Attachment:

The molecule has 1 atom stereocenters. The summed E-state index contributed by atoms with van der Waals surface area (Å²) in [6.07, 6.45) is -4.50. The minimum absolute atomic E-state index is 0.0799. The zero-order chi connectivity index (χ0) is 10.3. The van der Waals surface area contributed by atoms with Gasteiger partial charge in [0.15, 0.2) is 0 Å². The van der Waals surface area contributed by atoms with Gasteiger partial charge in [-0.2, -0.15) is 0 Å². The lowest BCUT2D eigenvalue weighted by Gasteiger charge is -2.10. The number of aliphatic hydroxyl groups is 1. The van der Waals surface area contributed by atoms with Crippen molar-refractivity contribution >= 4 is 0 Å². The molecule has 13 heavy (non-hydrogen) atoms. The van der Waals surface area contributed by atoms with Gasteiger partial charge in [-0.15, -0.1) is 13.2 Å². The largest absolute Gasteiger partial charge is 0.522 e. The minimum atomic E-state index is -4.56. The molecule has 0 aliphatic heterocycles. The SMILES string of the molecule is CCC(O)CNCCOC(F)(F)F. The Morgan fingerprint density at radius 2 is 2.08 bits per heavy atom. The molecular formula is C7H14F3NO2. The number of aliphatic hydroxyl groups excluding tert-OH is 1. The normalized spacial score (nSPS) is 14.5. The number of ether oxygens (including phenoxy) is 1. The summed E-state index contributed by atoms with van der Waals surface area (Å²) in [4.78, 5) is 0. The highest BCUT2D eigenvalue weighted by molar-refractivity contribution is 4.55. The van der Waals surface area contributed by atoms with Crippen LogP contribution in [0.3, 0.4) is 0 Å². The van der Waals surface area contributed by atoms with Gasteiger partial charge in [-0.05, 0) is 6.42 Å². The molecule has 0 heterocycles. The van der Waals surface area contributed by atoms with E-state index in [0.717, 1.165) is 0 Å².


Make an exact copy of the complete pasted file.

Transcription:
The molecule has 1 atom stereocenters. The summed E-state index contributed by atoms with van der Waals surface area (Å²) in [6.07, 6.45) is -4.50. The minimum absolute atomic E-state index is 0.0799. The zero-order chi connectivity index (χ0) is 10.3. The van der Waals surface area contributed by atoms with Gasteiger partial charge in [0.15, 0.2) is 0 Å². The van der Waals surface area contributed by atoms with Gasteiger partial charge in [-0.2, -0.15) is 0 Å². The lowest BCUT2D eigenvalue weighted by Gasteiger charge is -2.10. The number of aliphatic hydroxyl groups is 1. The van der Waals surface area contributed by atoms with Crippen molar-refractivity contribution >= 4 is 0 Å². The molecule has 13 heavy (non-hydrogen) atoms. The van der Waals surface area contributed by atoms with Gasteiger partial charge in [-0.15, -0.1) is 13.2 Å². The largest absolute Gasteiger partial charge is 0.522 e. The minimum atomic E-state index is -4.56. The molecule has 0 aliphatic heterocycles. The SMILES string of the molecule is CCC(O)CNCCOC(F)(F)F. The Morgan fingerprint density at radius 2 is 2.08 bits per heavy atom. The molecular formula is C7H14F3NO2. The number of aliphatic hydroxyl groups excluding tert-OH is 1. The normalized spacial score (nSPS) is 14.5. The number of ether oxygens (including phenoxy) is 1. The summed E-state index contributed by atoms with van der Waals surface area (Å²) in [4.78, 5) is 0. The highest BCUT2D eigenvalue weighted by molar-refractivity contribution is 4.55. The van der Waals surface area contributed by atoms with Crippen LogP contribution in [0.3, 0.4) is 0 Å². The van der Waals surface area contributed by atoms with Gasteiger partial charge in [-0.05, 0) is 6.42 Å². The molecule has 0 heterocycles. The van der Waals surface area contributed by atoms with E-state index in [0.717, 1.165) is 0 Å².